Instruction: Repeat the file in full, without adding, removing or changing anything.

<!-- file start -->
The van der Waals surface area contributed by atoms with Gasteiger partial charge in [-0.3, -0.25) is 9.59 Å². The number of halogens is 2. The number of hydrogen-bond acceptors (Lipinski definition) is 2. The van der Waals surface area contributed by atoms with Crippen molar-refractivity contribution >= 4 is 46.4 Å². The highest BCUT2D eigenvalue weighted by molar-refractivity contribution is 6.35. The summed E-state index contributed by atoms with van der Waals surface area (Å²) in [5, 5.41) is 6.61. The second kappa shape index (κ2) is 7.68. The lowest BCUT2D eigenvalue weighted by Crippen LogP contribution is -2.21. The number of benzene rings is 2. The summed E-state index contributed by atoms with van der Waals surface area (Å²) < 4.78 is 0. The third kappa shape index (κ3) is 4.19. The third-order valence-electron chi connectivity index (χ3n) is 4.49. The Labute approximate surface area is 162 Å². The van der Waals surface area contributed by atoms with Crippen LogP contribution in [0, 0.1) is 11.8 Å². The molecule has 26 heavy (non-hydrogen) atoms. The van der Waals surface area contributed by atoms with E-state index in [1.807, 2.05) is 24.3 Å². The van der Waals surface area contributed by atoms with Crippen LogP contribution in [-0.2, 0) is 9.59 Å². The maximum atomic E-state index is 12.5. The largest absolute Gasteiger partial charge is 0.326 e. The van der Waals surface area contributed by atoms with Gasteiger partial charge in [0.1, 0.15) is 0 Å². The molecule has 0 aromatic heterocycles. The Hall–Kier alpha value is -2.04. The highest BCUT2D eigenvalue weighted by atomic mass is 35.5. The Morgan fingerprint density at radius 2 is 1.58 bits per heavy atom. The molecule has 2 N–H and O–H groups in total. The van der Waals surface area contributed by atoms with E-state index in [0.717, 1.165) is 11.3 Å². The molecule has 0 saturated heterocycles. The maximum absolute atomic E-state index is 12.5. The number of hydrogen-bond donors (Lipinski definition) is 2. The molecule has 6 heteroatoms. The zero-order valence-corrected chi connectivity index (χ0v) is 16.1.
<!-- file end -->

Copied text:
The van der Waals surface area contributed by atoms with Gasteiger partial charge in [-0.3, -0.25) is 9.59 Å². The number of halogens is 2. The number of hydrogen-bond acceptors (Lipinski definition) is 2. The van der Waals surface area contributed by atoms with Crippen molar-refractivity contribution >= 4 is 46.4 Å². The highest BCUT2D eigenvalue weighted by molar-refractivity contribution is 6.35. The summed E-state index contributed by atoms with van der Waals surface area (Å²) in [5, 5.41) is 6.61. The second kappa shape index (κ2) is 7.68. The lowest BCUT2D eigenvalue weighted by Crippen LogP contribution is -2.21. The number of benzene rings is 2. The summed E-state index contributed by atoms with van der Waals surface area (Å²) < 4.78 is 0. The third kappa shape index (κ3) is 4.19. The third-order valence-electron chi connectivity index (χ3n) is 4.49. The Labute approximate surface area is 162 Å². The van der Waals surface area contributed by atoms with Crippen LogP contribution in [0, 0.1) is 11.8 Å². The molecule has 26 heavy (non-hydrogen) atoms. The van der Waals surface area contributed by atoms with E-state index in [1.807, 2.05) is 24.3 Å². The van der Waals surface area contributed by atoms with Crippen LogP contribution in [-0.2, 0) is 9.59 Å². The maximum atomic E-state index is 12.5. The largest absolute Gasteiger partial charge is 0.326 e. The van der Waals surface area contributed by atoms with Gasteiger partial charge in [0.1, 0.15) is 0 Å². The molecule has 0 aromatic heterocycles. The Hall–Kier alpha value is -2.04. The highest BCUT2D eigenvalue weighted by atomic mass is 35.5. The Morgan fingerprint density at radius 2 is 1.58 bits per heavy atom. The molecule has 2 N–H and O–H groups in total. The van der Waals surface area contributed by atoms with E-state index in [0.717, 1.165) is 11.3 Å². The molecule has 0 saturated heterocycles. The maximum absolute atomic E-state index is 12.5. The number of hydrogen-bond donors (Lipinski definition) is 2. The molecule has 6 heteroatoms. The zero-order valence-corrected chi connectivity index (χ0v) is 16.1.